Bulletin: Prix St. Georges at the USEF Dressage Festival of Champions

Kassandra Barteau and Toscano win the Prix St. Georges at the Collecting Gaits Farm/U.S. Equestrian Federation Festival of Champions at team headquarters in Gladstone, N.J.

August 6, 2010 — If only I could get a makeover like the one that has just transformed the U.S. Equestrian Team Federation headquarters, I’d look 30 years younger.

The U.S. Equestrian Team Foundation headquarters had a fresh new look for the opening of the Collecting Gaits Farm/U.S. Equestrian Federation Festival of Champions. | © 2010 by Nancy Jaffer

Intensive work has brought this storied facility back to the style of its glory days, when coach Bertalan de Nemethy ran a tight ship and everything was as polished as his boots.

A refurbished indoor ring, new footing, a tent to keep the sun from beating down on the bleachers, hillside plantings that will grow into a red, white and blue ground cover, beautiful flowers everywhere–it was amazing, and very much appreciated by the riders competing in the Collecting Gaits Farms/U.S. Equestrian Federation Festival of Champions. Everyone was talking about it.

“I am so impressed,” said judge Hilda Gurney. “It’s a tremendous improvement and so much more horse-and-rider friendly.”

Cesar Parra, number one in the Intermediaire I rankings with Olympia, enthused, “This is first class. I’m proud to show it to Europeans.” The native of Colombia, who recently became a U.S. citizen, had always wanted to ride in the arena at Gladstone and today’s Prix St. Georges was his debut.

It wasn’t quite what he had hoped for, however. The Dutchbred Olympia, who has thoroughbred blood, started bucking for no discernible reason while he was warming up and took some settling down before Cesar went in the ring. He did a good job with the horse, but Olympia likes to throw in some extra lead changes when he’s feeling enthusiastic, so the score was just short of 70 percent at 69.737.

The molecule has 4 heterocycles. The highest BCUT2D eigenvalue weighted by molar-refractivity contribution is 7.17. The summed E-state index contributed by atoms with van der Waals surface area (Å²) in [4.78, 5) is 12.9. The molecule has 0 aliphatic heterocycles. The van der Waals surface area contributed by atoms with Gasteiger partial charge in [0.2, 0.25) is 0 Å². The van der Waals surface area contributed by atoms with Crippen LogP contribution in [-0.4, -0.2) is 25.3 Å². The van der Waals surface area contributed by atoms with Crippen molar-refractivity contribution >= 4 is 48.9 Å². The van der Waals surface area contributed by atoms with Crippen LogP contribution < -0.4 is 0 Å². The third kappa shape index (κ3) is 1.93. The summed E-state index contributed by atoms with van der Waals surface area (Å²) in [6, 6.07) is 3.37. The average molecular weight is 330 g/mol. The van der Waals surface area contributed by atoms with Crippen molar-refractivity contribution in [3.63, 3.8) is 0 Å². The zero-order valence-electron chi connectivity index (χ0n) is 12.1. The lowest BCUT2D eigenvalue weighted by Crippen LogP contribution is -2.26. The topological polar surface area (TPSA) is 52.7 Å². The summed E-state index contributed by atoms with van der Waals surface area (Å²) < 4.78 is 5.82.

Kassandra Barteau and Toscano won the Prix St. Georges. | © 2010 by Nancy Jaffer

The winner was last year’s Young Riders Champion, Kassandra Barteau with Toscano, who performed crisply and with exclamation marks to take the blue on 70 percent exactly.

“She rode a very bold test, she went for it and it was a real pleasure to watch,” said Hilda, who became famous for her 1976 Olympic team bronze medal on Keen.

Chris Hickey and Cabana Boy on paper were contenders for the top prize, but a halt that wasn’t quite square and subsequent over-riding led the ebullient bay to break from the trot at the beginning of his test. He still managed to pull out a 68.105 percent performance.

The I-1 championship is far from over, of course. Tomorrow is the I-1 and with national honors at stake, these top contenders will be on their game.

“I’m a fighter and I will fight,” Cesar vowed succinctly.

Kassandra Barteau thanked Toscano for giving her a winning ride. | © 2010 by Nancy Jaffer

Interestingly, Hilda noted, the I-1 group is “By far the best standard we’ve ever had.” That’s a good thing, because the top three horses are pointed toward next year’s Pan American Games, and the U.S. might need to medal there to qualify for the 2012 Olympics if the Grand Prix team can’t do it at the Alltech FEI World Equestrian Games next month.

The festival is also a selection trial for that squad, and their work begins tomorrow morning with the Grand Prix. Ironically, the horse/rider combination whose picture is on the program cover won’t be participating. Steffen Peters and Ravel, his World Cup and Aachen champion, got a bye based on their past record. But there will be plenty to see the rest of this weekend and next weekend as well, when the trials conclude. Tina Konyot and Calecto V, the favorites, meet such prime contenders as Robin Hood and Sue Blinks, Tip Top with Leslie Morse and others who will give them all a piaffe for their money.

Courtney King Dye came to watch and you could see she was enjoying every minute of her view from the VIP tent. I saw her in June and she really has continued to make progress since then. Don’t forget, she was comatose for weeks after fracturing her skull in a hatless fall while schooling a horse last winter.

Her accident has prompted many dressage riders to think about wearing helmets rather than top hats, but that didn’t extend to the competition arena for the PSG. Only her student, Jennifer Marchand, wore a helmet. I asked Courtney if she was disappointed that more competitors hadn’t followed suit.

“It should be personal choice,” she said.

I’ll be back with another update tomorrow evening, and then file a longer postcard on Sunday night. I have a lot of ground to cover here at dressage central.

Until then,

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